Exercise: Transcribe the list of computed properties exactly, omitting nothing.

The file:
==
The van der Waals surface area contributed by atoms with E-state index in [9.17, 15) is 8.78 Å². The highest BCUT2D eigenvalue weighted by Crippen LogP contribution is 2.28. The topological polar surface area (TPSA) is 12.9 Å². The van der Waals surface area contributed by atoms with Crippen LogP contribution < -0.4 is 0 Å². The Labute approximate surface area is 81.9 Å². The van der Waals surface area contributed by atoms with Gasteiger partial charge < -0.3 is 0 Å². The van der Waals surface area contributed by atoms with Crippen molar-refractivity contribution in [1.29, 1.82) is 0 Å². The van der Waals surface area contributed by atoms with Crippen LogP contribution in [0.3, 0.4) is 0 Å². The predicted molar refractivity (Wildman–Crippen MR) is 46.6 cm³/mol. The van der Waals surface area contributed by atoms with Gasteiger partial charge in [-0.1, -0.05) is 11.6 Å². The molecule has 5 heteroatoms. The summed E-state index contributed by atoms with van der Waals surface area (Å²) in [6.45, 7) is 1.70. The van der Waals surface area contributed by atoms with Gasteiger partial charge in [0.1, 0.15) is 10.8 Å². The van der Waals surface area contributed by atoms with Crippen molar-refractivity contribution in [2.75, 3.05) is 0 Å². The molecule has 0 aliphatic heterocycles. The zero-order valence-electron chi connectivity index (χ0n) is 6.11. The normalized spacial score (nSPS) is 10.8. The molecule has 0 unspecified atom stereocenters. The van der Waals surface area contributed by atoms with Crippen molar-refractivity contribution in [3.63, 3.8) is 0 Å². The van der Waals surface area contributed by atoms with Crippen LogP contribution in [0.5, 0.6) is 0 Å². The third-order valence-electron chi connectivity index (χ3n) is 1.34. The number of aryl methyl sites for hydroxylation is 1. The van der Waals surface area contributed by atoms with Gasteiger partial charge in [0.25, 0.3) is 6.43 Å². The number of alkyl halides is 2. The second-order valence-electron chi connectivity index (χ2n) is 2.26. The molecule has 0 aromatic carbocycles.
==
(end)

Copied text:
The van der Waals surface area contributed by atoms with E-state index in [9.17, 15) is 8.78 Å². The highest BCUT2D eigenvalue weighted by Crippen LogP contribution is 2.28. The topological polar surface area (TPSA) is 12.9 Å². The van der Waals surface area contributed by atoms with Crippen LogP contribution < -0.4 is 0 Å². The Labute approximate surface area is 81.9 Å². The van der Waals surface area contributed by atoms with Gasteiger partial charge < -0.3 is 0 Å². The van der Waals surface area contributed by atoms with Crippen molar-refractivity contribution in [1.29, 1.82) is 0 Å². The van der Waals surface area contributed by atoms with Crippen LogP contribution in [0.3, 0.4) is 0 Å². The predicted molar refractivity (Wildman–Crippen MR) is 46.6 cm³/mol. The van der Waals surface area contributed by atoms with Gasteiger partial charge in [-0.1, -0.05) is 11.6 Å². The molecule has 5 heteroatoms. The summed E-state index contributed by atoms with van der Waals surface area (Å²) in [6.45, 7) is 1.70. The van der Waals surface area contributed by atoms with Gasteiger partial charge in [0.1, 0.15) is 10.8 Å². The van der Waals surface area contributed by atoms with Crippen molar-refractivity contribution in [2.75, 3.05) is 0 Å². The molecule has 0 aliphatic heterocycles. The zero-order valence-electron chi connectivity index (χ0n) is 6.11. The normalized spacial score (nSPS) is 10.8. The molecule has 0 unspecified atom stereocenters. The van der Waals surface area contributed by atoms with Crippen molar-refractivity contribution in [3.63, 3.8) is 0 Å². The van der Waals surface area contributed by atoms with Crippen LogP contribution in [0.5, 0.6) is 0 Å². The third-order valence-electron chi connectivity index (χ3n) is 1.34. The number of aryl methyl sites for hydroxylation is 1. The van der Waals surface area contributed by atoms with Gasteiger partial charge in [0.25, 0.3) is 6.43 Å². The number of alkyl halides is 2. The second-order valence-electron chi connectivity index (χ2n) is 2.26. The molecule has 0 aromatic carbocycles.